Discussion - Part I - The Review of International Arbitral Awards
I suggest that we start with the following question: does one waive one’s right to challenge the award if one does not protest immediately? There are diverging views among the various laws. The next major question is, of course, public policy and a possiblen review of the merits. We will talk about that next.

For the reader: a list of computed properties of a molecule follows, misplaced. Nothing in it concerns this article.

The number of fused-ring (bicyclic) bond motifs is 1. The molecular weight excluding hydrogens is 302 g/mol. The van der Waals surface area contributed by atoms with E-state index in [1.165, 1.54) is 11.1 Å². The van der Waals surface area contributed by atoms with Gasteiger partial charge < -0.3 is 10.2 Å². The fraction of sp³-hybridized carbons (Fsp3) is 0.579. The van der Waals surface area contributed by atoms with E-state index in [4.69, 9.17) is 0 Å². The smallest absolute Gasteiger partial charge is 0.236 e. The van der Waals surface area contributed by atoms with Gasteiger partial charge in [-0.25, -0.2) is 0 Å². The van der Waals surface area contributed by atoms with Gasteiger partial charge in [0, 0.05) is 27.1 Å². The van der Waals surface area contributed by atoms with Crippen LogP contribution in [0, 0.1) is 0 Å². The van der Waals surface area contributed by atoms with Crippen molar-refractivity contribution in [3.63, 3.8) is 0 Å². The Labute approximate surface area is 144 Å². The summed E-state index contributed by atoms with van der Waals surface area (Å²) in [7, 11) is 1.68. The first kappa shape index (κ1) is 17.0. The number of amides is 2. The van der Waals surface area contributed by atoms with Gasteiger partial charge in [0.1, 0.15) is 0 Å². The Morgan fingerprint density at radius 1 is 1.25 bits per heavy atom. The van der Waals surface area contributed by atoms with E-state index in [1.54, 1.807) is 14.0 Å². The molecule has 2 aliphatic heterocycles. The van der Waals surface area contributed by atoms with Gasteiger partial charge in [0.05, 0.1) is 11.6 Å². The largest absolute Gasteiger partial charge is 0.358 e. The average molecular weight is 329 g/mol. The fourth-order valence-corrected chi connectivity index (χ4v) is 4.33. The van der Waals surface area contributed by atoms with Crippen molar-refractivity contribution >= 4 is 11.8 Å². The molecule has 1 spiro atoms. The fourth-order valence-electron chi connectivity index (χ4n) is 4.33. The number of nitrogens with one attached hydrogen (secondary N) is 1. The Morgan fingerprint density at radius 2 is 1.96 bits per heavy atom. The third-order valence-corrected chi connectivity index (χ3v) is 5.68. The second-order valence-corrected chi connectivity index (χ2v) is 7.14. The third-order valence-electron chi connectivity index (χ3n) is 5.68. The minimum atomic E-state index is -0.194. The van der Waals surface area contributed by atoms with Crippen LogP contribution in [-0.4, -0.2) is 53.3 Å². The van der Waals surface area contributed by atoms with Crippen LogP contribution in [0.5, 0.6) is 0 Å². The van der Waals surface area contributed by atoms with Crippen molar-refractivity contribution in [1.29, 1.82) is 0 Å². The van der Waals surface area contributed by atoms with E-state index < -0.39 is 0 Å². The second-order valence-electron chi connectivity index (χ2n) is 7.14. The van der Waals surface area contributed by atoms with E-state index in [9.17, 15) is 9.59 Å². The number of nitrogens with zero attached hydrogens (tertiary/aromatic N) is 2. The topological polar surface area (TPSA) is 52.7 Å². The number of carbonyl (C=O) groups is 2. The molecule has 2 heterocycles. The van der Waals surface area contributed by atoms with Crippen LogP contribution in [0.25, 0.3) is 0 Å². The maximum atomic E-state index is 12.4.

I think there may be a general observation which would be useful to keep in mind when looking at how different judiciaries relate to arbitration. Listening to the four distinguished representatives of different judiciaries, I thought I heard a very different paradigm – to use a word in fashion now – between on the one hand, the French and the American approach, and on the other, the British approach. As stated by Dominique Hascher, there is in France the paradigm of the “two worlds”: on the one hand the world of international arbitration and on the other hand the world of the judicial system. Exceptionally, the two worlds meet; the award crosses the border and enters the judicial system as a foreign element. The American perception seems to be similar but probably for different reasons. Stephen Breyer said “I am not an expert in arbitration. Something external is coming to me, and it is something different, something strange.” I think that it is very different from the perception of Lord Mance who probably wouldn’t say “I’m not an expert in arbitration” because from his perspective it is all the same family. Their practice goes from barristers to arbitrators to judges: it is one world and arbitration is part of it – provided it is English law and not Jewish law or, as we heard recently, Sharia.